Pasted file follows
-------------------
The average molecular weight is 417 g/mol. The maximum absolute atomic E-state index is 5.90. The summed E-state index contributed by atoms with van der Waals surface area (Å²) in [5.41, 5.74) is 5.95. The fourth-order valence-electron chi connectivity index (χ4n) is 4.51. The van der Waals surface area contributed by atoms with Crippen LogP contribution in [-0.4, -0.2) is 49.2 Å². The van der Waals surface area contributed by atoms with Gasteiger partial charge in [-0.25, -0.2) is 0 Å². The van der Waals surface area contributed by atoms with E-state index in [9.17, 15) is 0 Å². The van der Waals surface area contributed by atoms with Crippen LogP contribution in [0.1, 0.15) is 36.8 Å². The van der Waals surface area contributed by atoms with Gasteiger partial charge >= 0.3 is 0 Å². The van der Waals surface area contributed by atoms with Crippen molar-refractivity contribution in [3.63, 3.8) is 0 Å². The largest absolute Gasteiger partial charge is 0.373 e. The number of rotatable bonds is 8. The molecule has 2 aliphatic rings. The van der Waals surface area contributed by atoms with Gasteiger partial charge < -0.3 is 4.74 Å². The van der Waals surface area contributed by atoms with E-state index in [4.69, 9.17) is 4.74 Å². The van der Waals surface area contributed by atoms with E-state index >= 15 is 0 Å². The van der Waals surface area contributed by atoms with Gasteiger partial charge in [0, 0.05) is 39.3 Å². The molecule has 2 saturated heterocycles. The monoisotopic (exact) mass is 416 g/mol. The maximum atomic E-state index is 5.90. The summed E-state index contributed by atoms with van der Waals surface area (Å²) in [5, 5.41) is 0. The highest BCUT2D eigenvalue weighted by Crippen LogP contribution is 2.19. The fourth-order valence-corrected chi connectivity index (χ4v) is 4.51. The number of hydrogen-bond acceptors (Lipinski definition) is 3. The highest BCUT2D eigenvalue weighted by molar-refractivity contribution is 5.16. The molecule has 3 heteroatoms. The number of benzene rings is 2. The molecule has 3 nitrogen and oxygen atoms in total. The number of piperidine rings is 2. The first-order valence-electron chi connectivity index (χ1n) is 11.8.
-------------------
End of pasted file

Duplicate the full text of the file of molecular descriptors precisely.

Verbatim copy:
The average molecular weight is 417 g/mol. The maximum absolute atomic E-state index is 5.90. The summed E-state index contributed by atoms with van der Waals surface area (Å²) in [5.41, 5.74) is 5.95. The fourth-order valence-electron chi connectivity index (χ4n) is 4.51. The van der Waals surface area contributed by atoms with Crippen LogP contribution in [-0.4, -0.2) is 49.2 Å². The van der Waals surface area contributed by atoms with Gasteiger partial charge in [-0.25, -0.2) is 0 Å². The van der Waals surface area contributed by atoms with E-state index in [9.17, 15) is 0 Å². The van der Waals surface area contributed by atoms with Crippen LogP contribution in [0.1, 0.15) is 36.8 Å². The van der Waals surface area contributed by atoms with Gasteiger partial charge >= 0.3 is 0 Å². The van der Waals surface area contributed by atoms with Crippen molar-refractivity contribution in [3.63, 3.8) is 0 Å². The largest absolute Gasteiger partial charge is 0.373 e. The number of rotatable bonds is 8. The molecule has 2 aliphatic rings. The van der Waals surface area contributed by atoms with Gasteiger partial charge < -0.3 is 4.74 Å². The van der Waals surface area contributed by atoms with E-state index in [4.69, 9.17) is 4.74 Å². The van der Waals surface area contributed by atoms with E-state index >= 15 is 0 Å². The van der Waals surface area contributed by atoms with Gasteiger partial charge in [0, 0.05) is 39.3 Å². The molecule has 2 saturated heterocycles. The monoisotopic (exact) mass is 416 g/mol. The maximum atomic E-state index is 5.90. The summed E-state index contributed by atoms with van der Waals surface area (Å²) in [5, 5.41) is 0. The highest BCUT2D eigenvalue weighted by Crippen LogP contribution is 2.19. The fourth-order valence-corrected chi connectivity index (χ4v) is 4.51. The number of hydrogen-bond acceptors (Lipinski definition) is 3. The highest BCUT2D eigenvalue weighted by molar-refractivity contribution is 5.16. The molecule has 3 heteroatoms. The number of benzene rings is 2. The molecule has 3 nitrogen and oxygen atoms in total. The number of piperidine rings is 2. The first-order valence-electron chi connectivity index (χ1n) is 11.8.